From the Pastor

esus asked [his disciples], “But 
who do you say that I  am?” Peter 
answered him, “You are the Messiah.” 
And he sternly ordered them not 
to tell anyone about him. Then he
began to teach them that the Son of 
Man must undergo great suffering, 
and be rejected by the elders, the 
chief priests, and the scribes, and be 
killed, and after three days rise 
again. (Mark 8:29-31)

When I was in school, taking various 
courses, I loved how the courses 
dove-tailed into each other. Studying 
history, literature, sociology and science 
all at the same time made connections 
between what was being 
discovered and written and done at a 
given place and time interactive. I 
always wanted to study which influenced 
the other first – for example, 
did politics influence writers most, or 
vice versa. How much did each discipline 
influence and direct the others?

On a recent Sunday the Gospel text 
above was coupled with a text from 
James. And two of our small group 
studies, one past and one present, 
all seemed to fall together into a
deeper pattern. Let me explain…

In our recent small group study of the 
Book of James, led by Francis Chan, 
James writes of the dangers associated 
with the tongue. We get an 
example in Mark’s gospel, in that 
Jesus wants to quickly correct what 
the disciples might be saying about 
him and his identity. The expectation 
that the word “Messiah” carried with 
it for the everyday Jew of the era is 
that of conquering hero and great 
general. Jesus, on the other hand,
does a complete reframing when he 
begins to reveal his fate: suffering, 
torture, and death, and further invites 
his disciples to follow him in that 
way: “Take up your cross…”

Of course, Peter can’t help himself, 
as he lets his tongue do the talking, 
taking aside and rebuking (!) Jesus 
(lending reason to James’ cautions 
about the tongue being a powerful
Jesus equates Peter’s rebuke to 
Satan’s maneuvers to get Jesus to 
do God’s will his own way, (cf. the 
temptations in Matthew 4:1-11) by 
wowing the people, first by providing 
bread from stones, then a miraculous 
show of God’s protective power, 
and finally winning back the 
world by the false worship of Satan. 
In this case, Peter’s way is the misunderstanding 
Israel holds that they 
are of supreme importance as far as 
the kingdom is concerned. They 
cannot fathom that God is fighting a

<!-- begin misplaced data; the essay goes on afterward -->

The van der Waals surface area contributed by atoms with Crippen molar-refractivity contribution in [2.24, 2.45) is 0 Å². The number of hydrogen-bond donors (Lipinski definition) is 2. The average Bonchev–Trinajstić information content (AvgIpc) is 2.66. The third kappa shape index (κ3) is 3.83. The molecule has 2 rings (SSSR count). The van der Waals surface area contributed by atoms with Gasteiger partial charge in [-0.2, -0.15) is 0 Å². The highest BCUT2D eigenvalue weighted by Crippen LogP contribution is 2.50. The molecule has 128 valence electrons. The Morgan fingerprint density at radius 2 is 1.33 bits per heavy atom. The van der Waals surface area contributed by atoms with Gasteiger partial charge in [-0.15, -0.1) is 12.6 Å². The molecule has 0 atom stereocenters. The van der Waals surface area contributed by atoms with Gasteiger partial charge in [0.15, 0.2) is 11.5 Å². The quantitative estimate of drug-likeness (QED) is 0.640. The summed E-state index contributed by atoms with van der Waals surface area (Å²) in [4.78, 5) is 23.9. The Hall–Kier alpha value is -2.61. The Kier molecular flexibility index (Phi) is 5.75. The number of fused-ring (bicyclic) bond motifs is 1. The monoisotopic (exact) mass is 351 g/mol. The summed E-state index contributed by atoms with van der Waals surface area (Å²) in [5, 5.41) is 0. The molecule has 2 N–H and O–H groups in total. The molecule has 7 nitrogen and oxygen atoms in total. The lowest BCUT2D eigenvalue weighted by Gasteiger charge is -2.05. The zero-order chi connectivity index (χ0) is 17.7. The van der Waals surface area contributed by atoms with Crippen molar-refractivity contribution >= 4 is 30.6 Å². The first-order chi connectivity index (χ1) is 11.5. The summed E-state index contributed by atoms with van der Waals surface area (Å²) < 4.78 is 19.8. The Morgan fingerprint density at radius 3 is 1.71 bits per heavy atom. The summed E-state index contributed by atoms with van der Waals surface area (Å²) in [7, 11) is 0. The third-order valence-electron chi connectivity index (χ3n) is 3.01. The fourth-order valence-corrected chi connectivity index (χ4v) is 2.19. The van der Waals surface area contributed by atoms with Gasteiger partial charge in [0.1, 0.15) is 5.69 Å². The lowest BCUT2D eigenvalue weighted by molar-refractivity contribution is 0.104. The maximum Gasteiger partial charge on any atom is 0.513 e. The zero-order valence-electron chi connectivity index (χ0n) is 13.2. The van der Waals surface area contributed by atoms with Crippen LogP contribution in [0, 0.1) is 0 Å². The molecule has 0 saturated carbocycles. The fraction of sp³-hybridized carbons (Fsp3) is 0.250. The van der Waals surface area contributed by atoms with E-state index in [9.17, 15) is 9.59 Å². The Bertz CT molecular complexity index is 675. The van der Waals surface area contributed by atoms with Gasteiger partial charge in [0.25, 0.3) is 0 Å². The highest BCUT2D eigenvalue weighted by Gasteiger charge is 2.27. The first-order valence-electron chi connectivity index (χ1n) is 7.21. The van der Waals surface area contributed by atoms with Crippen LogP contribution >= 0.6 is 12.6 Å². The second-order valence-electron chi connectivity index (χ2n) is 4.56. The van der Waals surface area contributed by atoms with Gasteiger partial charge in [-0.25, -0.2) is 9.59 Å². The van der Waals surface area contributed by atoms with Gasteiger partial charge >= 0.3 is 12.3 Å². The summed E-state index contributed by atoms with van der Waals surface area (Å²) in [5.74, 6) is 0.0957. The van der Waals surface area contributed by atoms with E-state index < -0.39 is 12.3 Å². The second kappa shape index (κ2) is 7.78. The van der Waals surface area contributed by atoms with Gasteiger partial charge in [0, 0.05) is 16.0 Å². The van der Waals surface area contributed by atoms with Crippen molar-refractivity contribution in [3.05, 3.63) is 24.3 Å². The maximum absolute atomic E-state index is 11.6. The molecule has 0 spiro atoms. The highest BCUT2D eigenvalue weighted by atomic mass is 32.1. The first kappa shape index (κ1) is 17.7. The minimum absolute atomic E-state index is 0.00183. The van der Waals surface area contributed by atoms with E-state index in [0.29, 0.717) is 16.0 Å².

far bigger battle here, one with sin, 
death and the devil, which have held 
sway so much farther back than simply Rome, Israel’s current masters. 
This battle goes back to Eden, and involves all of humankind. God is dying to reclaim all that is his – literally!

As Jesus corrects his disciples’ understanding of just what the Messiah is all about, I can’t help but wonder just what it is in our belief system and values that he would want to correct. Because in the same way that Peter and the disciples are challenged, first to “not tell anyone about him,” ostensibly since their portrayal of him is incorrect and
limited, perhaps our portrayal of Jesus is also limited, by our world view, our narrow understanding of what God is really about, what have you. Perhaps I have a view of Jesus that is just as shallow – you know “Jesus and me” rather than Jesus for the world. And then, just maybe we don’t know what it means to take up our cross in a culture in which we have been so completely enmeshed. In our current small group study, In
the Dust of the Rabbi with Ray Vander Laan, we are being challenged to think of ourselves as believers who are counter-cultural, who in the image and likeness of Christ
present to a very complex and competitive world a simple love for God and for one another that is exemplary and thus desirable for others to participate in.

So here’s the question all of this raises: What might our actions and words be saying about Jesus that he would caution us not to do or say? And another is like it: What message and image about Jesus do we hope to portray to a world desperately in need of him? Maybe Jesus is reframing us for ministry in our world as we consider what it means to represent him to the folks around us. After all, “You are the only Jesus some people will ever see.” The scripture say it this way, ‘No one has ever seen God; but if we love one another, God lives in us’ (1 John 4:12).

Power to you,
Pastor Pastor Pat

October 2018
Caring, Growing, Serving
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